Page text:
DO you have more games in your PC library than disk storage space for them? Of course you do, everyone does and it’s been that way for a long time.
The folks at Seagate’s FireCuda gaming storage division know this, and have released an absolutely monster storage device in the form of the Seagate FireCuda Gaming Hub, available with either 8TB or (as reviewed) 16TB capacity.
For context: 16TB is by far and away the largest storage device I’ve encountered outside an actual mainframe.
Some basic maths: 16TB divided by 65GB (a rough average size for a modern AAA game) is 246 games. Take into account that not all games are that large, and even though there’s a few 100GB+ behemoths out there (I’m looking at you, Call of Duty: Black Ops Cold War) when you average it all out I’m happy saying this thing can hold more than 250 games.
Here’s the kicker, though: This is a Hard Disk Drive (HDD), not a Solid State Drive (SSD). Now, most of us understand than a 16TB SSD would cost eye-watering amounts of money if you could even find one (at time of writing, I’m not aware of any for sale on the “could be bought by an Australian gamer” commercial market). It also connects via USB-A 3.1 rather than Thunderbolt, which I found very surprising – although it does mean the Hub will work with a much larger range of computers.
Size-wise, it measures 206mm long by 49.2mm wide by 128mm high and weighs 1.3kg and can be positioned horizontally or vertically, depending on your space. It also features customisable RGB lighting, as is considered de rigueur for all gaming accessories.
I ran Crystal Disk Mark 8 on the Game Hub and it returned results of 277MB/s read and 255MB/s write, which might sound incredibly slow compared to an SSD but is pretty high side for an HDD.
Despite all this, I found the games I played from the Hub – including Control, Borderlands 3, and Sniper Elite 4 all performed and played exactly the same (at least from a gameplay experience perspective) from the HDD-based Hub as they did from an SSD – Control and Borderlands 3 for example, were running both running in 4K at 60fps+ on an Acer Predator CG437K 43in monitor off the Seagate FireCuda Game Hub via an Intel NUC 11 Extreme system.
While people for whom read/write speeds truly matter (ie, competitive e-athletes) aren’t going to want to be gaming on an HDD, for regular gamers with huge libraries it really isn’t a great detriment. After all, a lot of games don’t actually need an SSD.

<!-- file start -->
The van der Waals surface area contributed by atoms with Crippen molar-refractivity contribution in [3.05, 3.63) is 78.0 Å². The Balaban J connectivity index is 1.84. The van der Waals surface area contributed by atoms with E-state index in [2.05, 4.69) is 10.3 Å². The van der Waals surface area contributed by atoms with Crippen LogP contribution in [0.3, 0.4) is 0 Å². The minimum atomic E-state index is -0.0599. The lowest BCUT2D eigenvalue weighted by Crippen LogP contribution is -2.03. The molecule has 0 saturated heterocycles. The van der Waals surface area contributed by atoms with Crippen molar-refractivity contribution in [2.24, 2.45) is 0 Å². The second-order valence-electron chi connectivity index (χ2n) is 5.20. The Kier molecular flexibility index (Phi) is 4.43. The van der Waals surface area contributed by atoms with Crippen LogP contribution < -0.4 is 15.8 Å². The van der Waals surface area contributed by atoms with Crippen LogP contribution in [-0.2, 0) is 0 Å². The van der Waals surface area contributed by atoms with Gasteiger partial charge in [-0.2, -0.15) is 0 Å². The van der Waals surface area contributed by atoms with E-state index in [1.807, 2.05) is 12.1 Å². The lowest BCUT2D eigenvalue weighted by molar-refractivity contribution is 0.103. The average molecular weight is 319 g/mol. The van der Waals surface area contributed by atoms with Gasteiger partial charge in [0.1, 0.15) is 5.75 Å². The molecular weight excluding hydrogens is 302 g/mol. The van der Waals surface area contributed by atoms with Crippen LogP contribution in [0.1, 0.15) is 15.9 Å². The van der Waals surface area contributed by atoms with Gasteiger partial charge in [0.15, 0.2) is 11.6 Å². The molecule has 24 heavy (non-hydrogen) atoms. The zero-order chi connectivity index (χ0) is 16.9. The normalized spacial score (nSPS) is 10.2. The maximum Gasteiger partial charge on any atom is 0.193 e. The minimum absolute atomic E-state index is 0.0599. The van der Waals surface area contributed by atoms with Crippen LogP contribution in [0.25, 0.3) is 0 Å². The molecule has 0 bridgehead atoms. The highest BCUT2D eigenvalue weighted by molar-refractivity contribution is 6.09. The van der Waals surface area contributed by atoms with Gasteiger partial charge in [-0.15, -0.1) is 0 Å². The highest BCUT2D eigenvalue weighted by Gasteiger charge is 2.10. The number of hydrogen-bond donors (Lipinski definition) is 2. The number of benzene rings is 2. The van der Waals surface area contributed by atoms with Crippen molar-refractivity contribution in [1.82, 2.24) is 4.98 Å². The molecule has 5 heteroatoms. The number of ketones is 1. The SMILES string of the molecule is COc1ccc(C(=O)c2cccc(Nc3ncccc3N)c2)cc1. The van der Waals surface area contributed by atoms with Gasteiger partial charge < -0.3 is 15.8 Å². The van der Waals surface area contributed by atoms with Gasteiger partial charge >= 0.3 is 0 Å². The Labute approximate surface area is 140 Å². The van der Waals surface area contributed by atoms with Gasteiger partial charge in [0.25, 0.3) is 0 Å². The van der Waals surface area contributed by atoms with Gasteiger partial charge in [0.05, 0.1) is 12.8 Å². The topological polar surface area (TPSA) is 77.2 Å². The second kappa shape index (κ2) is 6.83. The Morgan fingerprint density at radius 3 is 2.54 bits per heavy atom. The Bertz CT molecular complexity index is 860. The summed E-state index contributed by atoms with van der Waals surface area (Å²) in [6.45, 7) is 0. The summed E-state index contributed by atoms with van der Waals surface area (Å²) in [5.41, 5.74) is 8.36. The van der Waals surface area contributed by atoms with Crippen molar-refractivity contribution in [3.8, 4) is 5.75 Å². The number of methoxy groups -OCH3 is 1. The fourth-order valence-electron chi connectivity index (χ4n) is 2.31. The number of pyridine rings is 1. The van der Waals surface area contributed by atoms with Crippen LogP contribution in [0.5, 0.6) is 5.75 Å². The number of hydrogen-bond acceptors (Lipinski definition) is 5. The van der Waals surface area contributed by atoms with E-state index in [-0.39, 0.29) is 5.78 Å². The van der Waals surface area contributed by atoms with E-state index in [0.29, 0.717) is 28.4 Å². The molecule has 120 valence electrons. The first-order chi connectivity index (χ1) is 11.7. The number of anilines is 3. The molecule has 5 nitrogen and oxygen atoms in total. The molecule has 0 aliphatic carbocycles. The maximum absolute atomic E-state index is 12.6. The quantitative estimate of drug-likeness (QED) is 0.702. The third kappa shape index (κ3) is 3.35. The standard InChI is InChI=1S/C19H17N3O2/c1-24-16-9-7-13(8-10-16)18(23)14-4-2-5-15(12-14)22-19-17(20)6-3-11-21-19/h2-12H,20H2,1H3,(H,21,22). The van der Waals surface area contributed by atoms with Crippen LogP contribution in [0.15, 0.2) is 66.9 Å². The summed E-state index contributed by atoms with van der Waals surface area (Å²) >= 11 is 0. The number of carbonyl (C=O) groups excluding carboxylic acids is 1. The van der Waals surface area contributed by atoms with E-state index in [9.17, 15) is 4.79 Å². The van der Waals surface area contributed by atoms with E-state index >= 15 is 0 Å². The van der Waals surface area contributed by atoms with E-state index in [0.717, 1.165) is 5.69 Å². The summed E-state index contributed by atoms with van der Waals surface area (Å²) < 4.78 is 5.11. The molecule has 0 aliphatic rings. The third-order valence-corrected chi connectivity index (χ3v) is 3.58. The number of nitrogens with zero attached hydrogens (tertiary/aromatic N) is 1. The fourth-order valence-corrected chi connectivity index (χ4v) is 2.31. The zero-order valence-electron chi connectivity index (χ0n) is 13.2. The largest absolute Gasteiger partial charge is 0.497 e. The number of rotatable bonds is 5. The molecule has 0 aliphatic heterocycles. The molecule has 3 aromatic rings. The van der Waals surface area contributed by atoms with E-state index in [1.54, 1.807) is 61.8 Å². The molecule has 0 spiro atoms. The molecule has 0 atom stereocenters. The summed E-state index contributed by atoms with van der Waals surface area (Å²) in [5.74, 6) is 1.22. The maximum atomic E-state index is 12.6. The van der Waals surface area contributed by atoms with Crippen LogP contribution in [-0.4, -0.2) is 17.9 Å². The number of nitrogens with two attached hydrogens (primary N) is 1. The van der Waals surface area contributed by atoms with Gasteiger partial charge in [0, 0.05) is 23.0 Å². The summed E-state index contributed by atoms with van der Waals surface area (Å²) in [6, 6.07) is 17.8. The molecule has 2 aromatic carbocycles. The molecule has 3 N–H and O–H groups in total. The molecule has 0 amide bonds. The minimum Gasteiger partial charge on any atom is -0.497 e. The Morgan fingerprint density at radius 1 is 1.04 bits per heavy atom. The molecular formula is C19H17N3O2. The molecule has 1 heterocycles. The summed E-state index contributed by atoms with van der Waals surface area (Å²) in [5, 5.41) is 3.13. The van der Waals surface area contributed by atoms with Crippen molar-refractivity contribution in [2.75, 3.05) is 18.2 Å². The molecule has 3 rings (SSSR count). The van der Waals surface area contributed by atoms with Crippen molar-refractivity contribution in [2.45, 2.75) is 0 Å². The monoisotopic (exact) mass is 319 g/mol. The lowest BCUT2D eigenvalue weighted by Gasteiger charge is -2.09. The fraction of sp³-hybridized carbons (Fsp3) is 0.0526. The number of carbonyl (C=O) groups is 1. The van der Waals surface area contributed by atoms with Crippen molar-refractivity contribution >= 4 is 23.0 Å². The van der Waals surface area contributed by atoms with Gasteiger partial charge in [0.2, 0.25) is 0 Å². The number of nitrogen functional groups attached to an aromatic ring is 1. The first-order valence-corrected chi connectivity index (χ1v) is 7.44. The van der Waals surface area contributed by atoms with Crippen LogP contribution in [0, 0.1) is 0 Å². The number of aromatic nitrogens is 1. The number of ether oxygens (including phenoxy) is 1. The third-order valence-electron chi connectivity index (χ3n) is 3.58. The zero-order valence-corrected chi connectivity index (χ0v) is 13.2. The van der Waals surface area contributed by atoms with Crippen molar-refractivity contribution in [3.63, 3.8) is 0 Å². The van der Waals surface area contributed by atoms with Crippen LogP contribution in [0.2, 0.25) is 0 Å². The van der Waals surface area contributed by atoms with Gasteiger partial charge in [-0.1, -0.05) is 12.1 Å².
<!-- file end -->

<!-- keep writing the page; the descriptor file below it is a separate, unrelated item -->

Does Age of Empires III: Definitive Edition actually need an SSD to run? Not at all, it’s perfectly playable off an HDD – as are most games, if we’re being frank.
Another area where the Firecuda Gaming Hub will appeal is for content creators with a lot of video. Video, as most of us know, takes up a lot of space, and with 16TB you can fit a lot of it in storage for when you need it (or simply for archival purposes)
On that note, the device also comes with three years of Seagate’s Rescue Data Recovery Service, which includes a free in-lab recovery attempt of the data on the Game Hub, regardless of whether the data loss has come from a mechanical failure, accident, or natural disaster.
Although it’s a useful peripheral, there were a few disappointments with the Seagate FireCuda 16TB Game Hub though.
Firstly, it requires a power point for the AC adaptor, which means it needs to be set up near a power point and as any tech enthusiast can tell you, those things are constantly at a premium.
Secondly, there’s no Thunderbolt connectivity, which really feels like a must-have, especially given the unit costs more than AUD$750. There is a powered USB-A and USB-C port on the front, which is fine for stuff like plugging a phone in – I connected a Mophie Snap+ Wireless stand to it and it happily charged my iPhone 12 – and they also work for plugging in USB sticks/portable storage devices too.
Disappointingly, it didn’t appear multiple devices couldn’t access the Hub storage simultaneously – so I couldn’t have it connected to a desktop PC via the main USB cable and then connect a laptop to it via the front USB ports, so the laptop could access that massive storage space too.
A minor niggle was that I could feel the HDD vibrations through the desk while it was in use. Not a dealbreaker by any stretch of the imagination, but more than once I thought someone was calling or messaging my phone and it was just the HDD doing its thing.
The bottom line, though, is that the Seagate FireCuda 16TB Gaming Hub is one of the largest commercially available external HDDs (there is a Seagate 18TB external HDD; it’s also more than AUD$920) so if you want somewhere to put pretty much your entire PC game library, then this is definitely worth considering on that basis alone.